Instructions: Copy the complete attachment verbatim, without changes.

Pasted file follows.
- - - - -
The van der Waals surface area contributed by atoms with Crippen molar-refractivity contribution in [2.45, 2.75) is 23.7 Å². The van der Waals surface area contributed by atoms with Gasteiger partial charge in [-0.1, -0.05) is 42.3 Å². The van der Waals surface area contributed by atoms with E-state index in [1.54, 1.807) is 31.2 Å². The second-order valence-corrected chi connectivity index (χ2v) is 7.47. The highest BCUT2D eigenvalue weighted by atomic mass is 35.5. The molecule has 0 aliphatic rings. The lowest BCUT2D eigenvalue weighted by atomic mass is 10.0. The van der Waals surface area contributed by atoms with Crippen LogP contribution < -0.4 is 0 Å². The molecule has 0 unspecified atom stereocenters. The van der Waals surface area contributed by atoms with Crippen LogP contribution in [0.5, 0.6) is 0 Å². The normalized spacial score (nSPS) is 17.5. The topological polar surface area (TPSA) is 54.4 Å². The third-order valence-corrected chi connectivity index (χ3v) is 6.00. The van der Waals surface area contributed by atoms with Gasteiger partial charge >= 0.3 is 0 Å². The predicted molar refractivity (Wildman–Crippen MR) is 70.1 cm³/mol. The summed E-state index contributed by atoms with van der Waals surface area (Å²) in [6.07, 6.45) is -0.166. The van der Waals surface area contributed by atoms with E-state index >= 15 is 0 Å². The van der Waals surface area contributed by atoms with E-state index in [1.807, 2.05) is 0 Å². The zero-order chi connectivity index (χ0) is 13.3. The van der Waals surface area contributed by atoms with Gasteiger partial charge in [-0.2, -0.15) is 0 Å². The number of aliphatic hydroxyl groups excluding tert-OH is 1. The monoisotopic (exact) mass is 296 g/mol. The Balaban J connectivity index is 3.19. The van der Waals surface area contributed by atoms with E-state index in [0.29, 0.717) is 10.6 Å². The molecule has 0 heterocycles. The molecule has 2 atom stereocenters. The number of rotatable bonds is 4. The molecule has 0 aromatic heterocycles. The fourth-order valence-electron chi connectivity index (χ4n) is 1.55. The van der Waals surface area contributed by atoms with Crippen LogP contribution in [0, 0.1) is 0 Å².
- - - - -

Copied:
The van der Waals surface area contributed by atoms with Crippen molar-refractivity contribution in [2.45, 2.75) is 23.7 Å². The van der Waals surface area contributed by atoms with Gasteiger partial charge in [-0.1, -0.05) is 42.3 Å². The van der Waals surface area contributed by atoms with E-state index in [1.54, 1.807) is 31.2 Å². The second-order valence-corrected chi connectivity index (χ2v) is 7.47. The highest BCUT2D eigenvalue weighted by atomic mass is 35.5. The molecule has 0 aliphatic rings. The lowest BCUT2D eigenvalue weighted by atomic mass is 10.0. The van der Waals surface area contributed by atoms with Crippen LogP contribution < -0.4 is 0 Å². The molecule has 0 unspecified atom stereocenters. The van der Waals surface area contributed by atoms with Crippen LogP contribution in [0.5, 0.6) is 0 Å². The normalized spacial score (nSPS) is 17.5. The topological polar surface area (TPSA) is 54.4 Å². The third-order valence-corrected chi connectivity index (χ3v) is 6.00. The van der Waals surface area contributed by atoms with Gasteiger partial charge >= 0.3 is 0 Å². The predicted molar refractivity (Wildman–Crippen MR) is 70.1 cm³/mol. The summed E-state index contributed by atoms with van der Waals surface area (Å²) in [6.07, 6.45) is -0.166. The van der Waals surface area contributed by atoms with E-state index >= 15 is 0 Å². The van der Waals surface area contributed by atoms with E-state index in [1.807, 2.05) is 0 Å². The zero-order chi connectivity index (χ0) is 13.3. The van der Waals surface area contributed by atoms with Gasteiger partial charge in [-0.2, -0.15) is 0 Å². The number of aliphatic hydroxyl groups excluding tert-OH is 1. The monoisotopic (exact) mass is 296 g/mol. The Balaban J connectivity index is 3.19. The van der Waals surface area contributed by atoms with E-state index in [0.29, 0.717) is 10.6 Å². The molecule has 0 heterocycles. The molecule has 2 atom stereocenters. The number of rotatable bonds is 4. The molecule has 0 aromatic heterocycles. The fourth-order valence-electron chi connectivity index (χ4n) is 1.55. The van der Waals surface area contributed by atoms with Crippen LogP contribution in [0, 0.1) is 0 Å².